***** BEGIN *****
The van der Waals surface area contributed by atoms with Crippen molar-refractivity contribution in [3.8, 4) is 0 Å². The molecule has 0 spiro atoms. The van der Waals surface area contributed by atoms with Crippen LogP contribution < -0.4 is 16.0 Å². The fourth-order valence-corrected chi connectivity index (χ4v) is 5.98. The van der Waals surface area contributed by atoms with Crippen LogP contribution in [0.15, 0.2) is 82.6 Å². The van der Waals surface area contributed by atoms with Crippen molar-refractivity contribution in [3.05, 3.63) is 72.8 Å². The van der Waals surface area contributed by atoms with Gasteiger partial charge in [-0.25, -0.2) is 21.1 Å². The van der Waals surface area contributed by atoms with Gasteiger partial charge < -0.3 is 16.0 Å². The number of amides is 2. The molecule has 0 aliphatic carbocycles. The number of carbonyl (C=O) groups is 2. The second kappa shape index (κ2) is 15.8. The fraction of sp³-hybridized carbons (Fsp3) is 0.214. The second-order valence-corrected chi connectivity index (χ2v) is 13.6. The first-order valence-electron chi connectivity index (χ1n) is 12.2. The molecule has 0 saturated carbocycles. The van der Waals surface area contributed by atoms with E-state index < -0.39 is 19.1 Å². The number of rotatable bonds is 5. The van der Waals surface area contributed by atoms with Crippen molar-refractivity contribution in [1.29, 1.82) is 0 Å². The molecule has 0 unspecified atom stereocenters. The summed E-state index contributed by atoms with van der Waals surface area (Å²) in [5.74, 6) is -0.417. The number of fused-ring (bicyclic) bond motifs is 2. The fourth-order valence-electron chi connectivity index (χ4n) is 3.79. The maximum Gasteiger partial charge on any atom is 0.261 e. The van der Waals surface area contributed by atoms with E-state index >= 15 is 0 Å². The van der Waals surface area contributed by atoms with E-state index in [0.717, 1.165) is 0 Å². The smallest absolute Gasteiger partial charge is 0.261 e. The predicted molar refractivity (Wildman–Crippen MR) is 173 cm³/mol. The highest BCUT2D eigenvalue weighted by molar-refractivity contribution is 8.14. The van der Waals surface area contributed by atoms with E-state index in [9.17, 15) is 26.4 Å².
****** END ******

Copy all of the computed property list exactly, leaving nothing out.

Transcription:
The van der Waals surface area contributed by atoms with Crippen molar-refractivity contribution in [3.8, 4) is 0 Å². The molecule has 0 spiro atoms. The van der Waals surface area contributed by atoms with Crippen LogP contribution < -0.4 is 16.0 Å². The fourth-order valence-corrected chi connectivity index (χ4v) is 5.98. The van der Waals surface area contributed by atoms with Crippen LogP contribution in [0.15, 0.2) is 82.6 Å². The van der Waals surface area contributed by atoms with Crippen molar-refractivity contribution in [3.05, 3.63) is 72.8 Å². The van der Waals surface area contributed by atoms with Gasteiger partial charge in [-0.25, -0.2) is 21.1 Å². The van der Waals surface area contributed by atoms with Gasteiger partial charge < -0.3 is 16.0 Å². The number of amides is 2. The molecule has 0 aliphatic carbocycles. The number of carbonyl (C=O) groups is 2. The second kappa shape index (κ2) is 15.8. The fraction of sp³-hybridized carbons (Fsp3) is 0.214. The second-order valence-corrected chi connectivity index (χ2v) is 13.6. The first-order valence-electron chi connectivity index (χ1n) is 12.2. The molecule has 0 saturated carbocycles. The van der Waals surface area contributed by atoms with E-state index < -0.39 is 19.1 Å². The number of rotatable bonds is 5. The van der Waals surface area contributed by atoms with Crippen molar-refractivity contribution in [1.29, 1.82) is 0 Å². The molecule has 0 unspecified atom stereocenters. The summed E-state index contributed by atoms with van der Waals surface area (Å²) in [5.74, 6) is -0.417. The number of fused-ring (bicyclic) bond motifs is 2. The fourth-order valence-electron chi connectivity index (χ4n) is 3.79. The maximum Gasteiger partial charge on any atom is 0.261 e. The van der Waals surface area contributed by atoms with E-state index >= 15 is 0 Å². The van der Waals surface area contributed by atoms with E-state index in [0.717, 1.165) is 0 Å². The smallest absolute Gasteiger partial charge is 0.261 e. The predicted molar refractivity (Wildman–Crippen MR) is 173 cm³/mol. The highest BCUT2D eigenvalue weighted by molar-refractivity contribution is 8.14. The van der Waals surface area contributed by atoms with E-state index in [9.17, 15) is 26.4 Å².